ART+CULTURE: We catch up with Shoplifter to talk in-depth about her recent installation Chromo Sapiens
Art installation: Shoplifter
Interview: Katharina Lina
Video: Aris Akritidis
Photography: Panos Damaskinidis
Hrafnhildur Arnardóttir aka Shoplifter represented Iceland at the 2019 Venice Biennale with a large-scale interactive installation made from an incredible amount of multi-coloured synthetic hair. It was an early November evening, just several days before Venice was flooded. As soon as I stepped off the boat and onto Giudecca, I was hit with face-numbingly frigid winds, as our team navigated through converted factory buildings until we found the Iceland pavilion that was hosting Shoplifter’s work Chromo Sapiens. We arrived in a dimly-lit front room catching a first glimpse into the surreal hair cave ahead of us. I want to say I welcomed the warmth of the cave, but the warmth of the cave really welcomed me. The escape from the outside, the relaxing sounds of slow droning growls, the stimulating colours in front of us — I was instantly drawn in and captivated.
The installation was a landscape of hair. Wherever you looked, all you saw was hair, with the small exception of the carpet on the floor. The walls were hair, the ceiling was hair, and large columns of hair were hanging from the roof not unlike stalactites in a cave. The first of the three consecutive chambers called Primal Opus was the smallest and darkest; inspired by earthy hues, blacks and browns lined the walls with flashes of neon coloured hair bringing it alive. After leaving behind the busily bustling alleys of Venice, this room served as an emotional palate cleanser for centering yourself, calming the mind, and preparing it for what was to come. Then we entered the second and biggest chamber, Astral Gloria, an explosion of brightly coloured hair hanging from disorientating heights and dramatically illuminated by uplights. We had cleansed our palates and were now feasting on this main course of an experience. There were different recordings of sounds being played from various hidden speakers, creating a soundscape that was as all-encompassing as the landscape. Last came the third chamber Opium Natura, where shades of white and pastels created a celestial cloud cave. I spent some time here – god knows how long, all I know is we left a good while after the official closing time – sitting on the floor, leaning back into the hair wall and looking around, above, and ahead into the previous rooms. It feels difficult to put into words without potentially sounding pretentious, but I felt relaxed into an almost trance-like state while simultaneously experiencing an overwhelming joy or elation. Like getting a full-body massage while hearing the news of world peace, or something along those lines. But the name of the last chamber shows that this drugless high I experienced was all planned for, and if I (not an art critic) may say so, impeccably and successfully carried out.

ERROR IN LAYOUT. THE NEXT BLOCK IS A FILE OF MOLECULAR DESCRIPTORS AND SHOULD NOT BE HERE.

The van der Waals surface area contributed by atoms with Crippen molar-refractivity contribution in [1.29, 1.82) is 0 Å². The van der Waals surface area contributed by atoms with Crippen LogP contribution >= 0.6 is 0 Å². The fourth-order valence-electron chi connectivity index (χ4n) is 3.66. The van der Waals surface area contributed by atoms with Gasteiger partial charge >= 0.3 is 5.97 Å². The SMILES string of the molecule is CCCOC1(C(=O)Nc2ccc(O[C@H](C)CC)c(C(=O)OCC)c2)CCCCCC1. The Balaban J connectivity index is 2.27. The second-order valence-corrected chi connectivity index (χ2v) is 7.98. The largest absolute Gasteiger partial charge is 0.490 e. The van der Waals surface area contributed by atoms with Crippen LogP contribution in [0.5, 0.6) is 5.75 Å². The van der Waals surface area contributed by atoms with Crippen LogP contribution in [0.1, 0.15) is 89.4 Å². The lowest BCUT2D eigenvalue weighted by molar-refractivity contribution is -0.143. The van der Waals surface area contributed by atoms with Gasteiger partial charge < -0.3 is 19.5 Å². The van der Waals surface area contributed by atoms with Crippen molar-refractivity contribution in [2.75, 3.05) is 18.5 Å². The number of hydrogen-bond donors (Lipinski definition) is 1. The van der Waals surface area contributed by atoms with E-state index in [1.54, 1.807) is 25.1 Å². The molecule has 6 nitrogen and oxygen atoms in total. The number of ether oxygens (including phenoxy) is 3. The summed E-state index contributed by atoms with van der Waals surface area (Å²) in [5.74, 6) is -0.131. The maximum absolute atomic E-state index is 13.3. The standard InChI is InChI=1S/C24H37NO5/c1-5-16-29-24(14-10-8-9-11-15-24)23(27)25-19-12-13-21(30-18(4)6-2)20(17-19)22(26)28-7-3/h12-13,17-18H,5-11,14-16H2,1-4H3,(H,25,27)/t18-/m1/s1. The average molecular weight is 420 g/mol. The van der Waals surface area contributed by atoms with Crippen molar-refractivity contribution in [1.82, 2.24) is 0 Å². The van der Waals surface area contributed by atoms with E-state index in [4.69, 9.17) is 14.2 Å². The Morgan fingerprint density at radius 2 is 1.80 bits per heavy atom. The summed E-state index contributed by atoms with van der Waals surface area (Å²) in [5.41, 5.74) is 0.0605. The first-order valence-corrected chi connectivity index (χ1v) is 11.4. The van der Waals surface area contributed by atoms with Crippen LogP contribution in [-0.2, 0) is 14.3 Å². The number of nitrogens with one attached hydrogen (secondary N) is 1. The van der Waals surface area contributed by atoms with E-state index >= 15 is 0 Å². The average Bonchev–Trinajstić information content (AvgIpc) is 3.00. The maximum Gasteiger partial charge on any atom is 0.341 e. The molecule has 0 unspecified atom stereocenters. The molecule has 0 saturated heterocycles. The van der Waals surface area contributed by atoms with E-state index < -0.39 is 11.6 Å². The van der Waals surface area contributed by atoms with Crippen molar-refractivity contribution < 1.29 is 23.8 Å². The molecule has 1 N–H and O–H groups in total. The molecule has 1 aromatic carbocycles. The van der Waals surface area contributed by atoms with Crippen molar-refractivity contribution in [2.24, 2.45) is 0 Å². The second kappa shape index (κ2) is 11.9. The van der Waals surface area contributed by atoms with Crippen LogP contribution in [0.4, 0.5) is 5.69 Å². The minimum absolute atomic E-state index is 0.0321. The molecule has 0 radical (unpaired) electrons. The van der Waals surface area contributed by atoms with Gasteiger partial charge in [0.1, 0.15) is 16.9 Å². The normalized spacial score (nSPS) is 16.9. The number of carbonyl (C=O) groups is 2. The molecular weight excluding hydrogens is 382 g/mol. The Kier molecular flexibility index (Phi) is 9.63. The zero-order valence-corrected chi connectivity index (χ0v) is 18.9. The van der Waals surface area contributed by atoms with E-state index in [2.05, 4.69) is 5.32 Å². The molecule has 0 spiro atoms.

You’ve created massive sculptures and installations before but not quite as all encompassing as Chromo Sapiens. Can you tell us about the point where you knew “This is what I need to create next”? The first large scale installation I did was in 2008 in the MOMA window and what I liked about that piece was that you could fill up your visual field with the artwork. And it’s something about filling up your visual field with art and having complete access to everything you’re looking at. That the Artwork fills up everything you’re seeing. And then I slowly started figuring out how to go larger because I wanted to create an environment that you’re embraced and cloaked in. At some point I also did wallpapers to get that sort of feeling because I hadn’t figured out how to use so much hair in an installation that it would totally be 360. So I’ve been moving towards this; I did a large scale installation at the Gallery of Modern Art in Brisbane in Queensland, Australia and there you could really take a photo of a person and you’d see nothing but the hair. When I was invited to represent Iceland at the Venice biennale it was like ‘Ok now is the time’ it was like the Olympics and you give it everything you’ve got. It was the perfect opportunity to do that.
And also the pavilion, the way the building is, it’s just an empty square box. It depends on the space, and how well you can adapt to it. I wanted to create an escape into a surreal hyper-natural landscape. It’s almost like what people want to do with VR except this was analogue without any technology. I wanted to make it more tangible and more physical like you’re not blocking out your body and just using your mind, but your body is responding too so it’s about allowing it to affect all of your senses; the sense of hearing sound, seeing, touching, and kind of losing reference to size, like your own size vs the size of the artwork. I just wanted to create this overwhelming abundance of this material and create a painting, a landscape painting. Landscape doesn’t have to be a field with a mountain in the back and the sky. It can also be a cave. So landscape painting for me is this 3-dimensional all-encompassing environment that I created.